A once in a 99 year chance ... the lease for the Plough Inn is up for grabs.
Does "selling" the Plough Inn constitute an "asset" sale?
South Bank Corporation is selling the 99-year lease of the 129-year old, Queensland Heritage Register-listed Plough Inn Hotel at South Bank.
The Plough Inn is effectively owned by the State Government, but the South Bank Parkland is now managed by Brisbane City Council.
Paul Fraser is vice-president of property developers Jones Lang LaSalle's Hotels and Hospitality Group and co-ordinating the sale.
"It is owned by the South Bank Corporation, which was the Queensland Government," he explained.
(South Bank Corporation was set up by the Queensland Government to run Expo 88.)
"It was state and moved over to Brisbane City Council under Campbell Newman when he became premier," Mr Fraser said.
Already 40 businesses have begun 'due diligence' on the Plough Inn offer, which closes on April 10.
"It is effectively owning the freehold of the property for 99 years," Paul Fraser said.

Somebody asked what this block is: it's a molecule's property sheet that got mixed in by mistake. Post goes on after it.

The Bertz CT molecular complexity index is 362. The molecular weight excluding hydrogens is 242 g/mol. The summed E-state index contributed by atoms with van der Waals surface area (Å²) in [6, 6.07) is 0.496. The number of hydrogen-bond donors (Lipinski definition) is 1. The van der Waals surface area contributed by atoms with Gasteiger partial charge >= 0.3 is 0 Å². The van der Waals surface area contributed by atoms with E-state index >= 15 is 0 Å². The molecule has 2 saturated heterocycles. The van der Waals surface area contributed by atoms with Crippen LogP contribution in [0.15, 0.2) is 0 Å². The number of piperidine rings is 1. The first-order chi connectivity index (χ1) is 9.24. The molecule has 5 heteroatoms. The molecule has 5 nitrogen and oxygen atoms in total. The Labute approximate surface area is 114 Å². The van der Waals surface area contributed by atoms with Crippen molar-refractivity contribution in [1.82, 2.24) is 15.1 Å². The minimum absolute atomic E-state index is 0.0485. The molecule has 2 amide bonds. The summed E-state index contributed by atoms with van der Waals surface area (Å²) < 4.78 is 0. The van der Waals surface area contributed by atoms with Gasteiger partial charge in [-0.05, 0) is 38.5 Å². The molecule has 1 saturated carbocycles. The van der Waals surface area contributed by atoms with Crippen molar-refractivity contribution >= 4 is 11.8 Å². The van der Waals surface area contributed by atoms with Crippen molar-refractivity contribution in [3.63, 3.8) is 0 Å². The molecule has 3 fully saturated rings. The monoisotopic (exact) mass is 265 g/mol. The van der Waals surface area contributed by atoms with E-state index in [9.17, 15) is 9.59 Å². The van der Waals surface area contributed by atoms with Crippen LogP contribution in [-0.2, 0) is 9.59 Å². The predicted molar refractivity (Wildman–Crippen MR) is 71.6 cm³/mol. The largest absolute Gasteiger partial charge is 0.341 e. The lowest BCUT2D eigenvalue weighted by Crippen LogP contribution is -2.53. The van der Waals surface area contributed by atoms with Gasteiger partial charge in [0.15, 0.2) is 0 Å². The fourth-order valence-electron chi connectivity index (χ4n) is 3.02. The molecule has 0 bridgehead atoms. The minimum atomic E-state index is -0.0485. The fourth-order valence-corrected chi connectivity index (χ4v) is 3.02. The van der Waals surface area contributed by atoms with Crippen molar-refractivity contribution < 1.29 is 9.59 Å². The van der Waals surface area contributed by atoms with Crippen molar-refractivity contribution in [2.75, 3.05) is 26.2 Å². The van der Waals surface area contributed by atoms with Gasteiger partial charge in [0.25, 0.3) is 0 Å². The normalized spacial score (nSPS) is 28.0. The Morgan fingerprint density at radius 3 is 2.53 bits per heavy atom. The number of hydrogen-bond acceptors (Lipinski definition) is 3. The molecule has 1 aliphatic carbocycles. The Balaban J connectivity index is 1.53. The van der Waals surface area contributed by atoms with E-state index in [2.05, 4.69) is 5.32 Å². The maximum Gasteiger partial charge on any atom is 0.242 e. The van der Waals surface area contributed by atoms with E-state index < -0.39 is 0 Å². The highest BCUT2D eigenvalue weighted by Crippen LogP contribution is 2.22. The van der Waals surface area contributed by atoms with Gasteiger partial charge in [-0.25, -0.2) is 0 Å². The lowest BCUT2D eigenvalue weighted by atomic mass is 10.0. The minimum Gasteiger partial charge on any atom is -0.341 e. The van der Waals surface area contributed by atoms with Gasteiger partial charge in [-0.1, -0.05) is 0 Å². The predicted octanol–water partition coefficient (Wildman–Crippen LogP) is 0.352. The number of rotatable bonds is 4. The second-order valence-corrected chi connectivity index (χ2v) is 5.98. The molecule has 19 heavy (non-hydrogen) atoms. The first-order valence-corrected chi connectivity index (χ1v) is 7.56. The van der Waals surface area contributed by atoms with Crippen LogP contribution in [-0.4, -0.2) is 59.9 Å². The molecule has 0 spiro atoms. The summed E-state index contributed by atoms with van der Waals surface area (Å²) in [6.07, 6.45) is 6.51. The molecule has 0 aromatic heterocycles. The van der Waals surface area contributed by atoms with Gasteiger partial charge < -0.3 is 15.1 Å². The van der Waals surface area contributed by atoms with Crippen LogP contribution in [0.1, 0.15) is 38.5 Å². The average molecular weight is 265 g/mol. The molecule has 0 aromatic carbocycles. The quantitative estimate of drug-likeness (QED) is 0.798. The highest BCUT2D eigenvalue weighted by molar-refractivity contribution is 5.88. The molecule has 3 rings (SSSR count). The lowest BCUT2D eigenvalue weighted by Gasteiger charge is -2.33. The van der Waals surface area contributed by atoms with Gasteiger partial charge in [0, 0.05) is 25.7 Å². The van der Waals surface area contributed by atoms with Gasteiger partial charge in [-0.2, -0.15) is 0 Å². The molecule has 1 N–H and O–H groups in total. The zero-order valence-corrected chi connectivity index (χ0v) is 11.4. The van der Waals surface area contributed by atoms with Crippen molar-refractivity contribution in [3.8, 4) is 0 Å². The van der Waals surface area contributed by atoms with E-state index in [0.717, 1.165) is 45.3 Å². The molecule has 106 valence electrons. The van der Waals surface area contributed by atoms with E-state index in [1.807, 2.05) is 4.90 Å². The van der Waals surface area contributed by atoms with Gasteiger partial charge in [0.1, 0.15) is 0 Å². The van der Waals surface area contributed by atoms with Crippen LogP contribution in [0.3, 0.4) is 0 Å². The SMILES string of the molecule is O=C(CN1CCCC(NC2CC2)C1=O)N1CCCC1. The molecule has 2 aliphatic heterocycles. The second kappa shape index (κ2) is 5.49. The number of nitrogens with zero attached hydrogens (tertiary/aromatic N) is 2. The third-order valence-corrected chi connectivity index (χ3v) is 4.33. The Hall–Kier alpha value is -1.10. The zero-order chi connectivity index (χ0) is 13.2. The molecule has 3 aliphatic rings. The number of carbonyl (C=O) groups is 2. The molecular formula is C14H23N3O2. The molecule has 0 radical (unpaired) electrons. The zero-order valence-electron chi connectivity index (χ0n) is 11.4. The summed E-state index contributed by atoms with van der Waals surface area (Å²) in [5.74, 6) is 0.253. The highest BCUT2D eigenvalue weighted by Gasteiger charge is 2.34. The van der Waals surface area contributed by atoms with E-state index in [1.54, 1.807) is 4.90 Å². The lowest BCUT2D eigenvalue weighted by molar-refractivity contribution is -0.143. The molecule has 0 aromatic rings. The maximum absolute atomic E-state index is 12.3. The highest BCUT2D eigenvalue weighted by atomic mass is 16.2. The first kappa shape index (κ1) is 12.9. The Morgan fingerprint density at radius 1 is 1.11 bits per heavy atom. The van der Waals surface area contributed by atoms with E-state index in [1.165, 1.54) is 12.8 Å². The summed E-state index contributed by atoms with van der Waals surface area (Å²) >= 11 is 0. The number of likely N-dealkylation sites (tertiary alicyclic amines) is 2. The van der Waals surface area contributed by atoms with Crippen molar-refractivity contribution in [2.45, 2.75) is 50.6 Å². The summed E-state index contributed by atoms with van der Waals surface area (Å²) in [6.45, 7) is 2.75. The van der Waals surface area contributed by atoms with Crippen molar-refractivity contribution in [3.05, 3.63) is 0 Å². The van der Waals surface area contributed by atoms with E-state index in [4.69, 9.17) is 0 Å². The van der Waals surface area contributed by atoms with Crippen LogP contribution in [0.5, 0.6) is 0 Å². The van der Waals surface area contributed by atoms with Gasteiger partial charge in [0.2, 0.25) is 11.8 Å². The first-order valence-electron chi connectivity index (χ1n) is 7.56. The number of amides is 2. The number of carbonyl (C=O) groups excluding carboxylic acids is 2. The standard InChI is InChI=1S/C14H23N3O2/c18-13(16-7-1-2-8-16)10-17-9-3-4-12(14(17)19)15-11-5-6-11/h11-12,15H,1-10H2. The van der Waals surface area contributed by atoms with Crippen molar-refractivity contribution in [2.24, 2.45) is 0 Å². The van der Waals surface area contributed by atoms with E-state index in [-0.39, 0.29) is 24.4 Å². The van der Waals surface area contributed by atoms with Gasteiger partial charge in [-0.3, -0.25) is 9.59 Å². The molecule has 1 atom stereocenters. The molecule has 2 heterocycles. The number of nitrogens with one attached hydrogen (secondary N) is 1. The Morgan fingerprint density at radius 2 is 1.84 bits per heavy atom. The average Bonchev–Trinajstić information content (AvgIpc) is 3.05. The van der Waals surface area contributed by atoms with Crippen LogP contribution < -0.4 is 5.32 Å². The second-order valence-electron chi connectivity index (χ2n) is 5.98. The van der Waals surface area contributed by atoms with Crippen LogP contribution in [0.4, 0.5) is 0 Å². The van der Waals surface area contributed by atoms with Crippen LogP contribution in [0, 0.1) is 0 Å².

"A lot of this happens in Sydney and Canberra obviously, but it not that prevalent up here in Queensland yet."
So, if you have the money you could sell the Plough Inn, renovate the hotel - under heritage conditions - or simply keep the operating lease to the business that is running the hotel, and simply "receive the rent", he said.
The property must stay a hotel and cannot be removed, or shifted.
"It's concurrent lease will have its lease as being a hotel definitely," he said.
"So it not like you are going to be able to build an office block on its or something like that.
"There are certain stipulations on it in the concurrent lease."
The Plough Inn sale does not include the sale of the existing 10-year operating lease of the hotel.
"You are buying the rights, I guess, to be the landlord," he explained.
The operating lease has 9.5 years remaining.
The Plough Inn was built in 1885 by publican Daniel Costigan, another of the Irish publicans who flourished in Brisbane.
The hotel is now on the Queensland Heritage Register, and was protected and preserved when the old wharves at South Brisbane were transformed into South Bank Parklands.
If you bought it, you would also get your share of ghost stories.
One story involves a young girl trapped in the cellar during the great floods of 1893; the other the murdered wife of a 1920s publican, who wanders the hallways and the balcony where she met her end.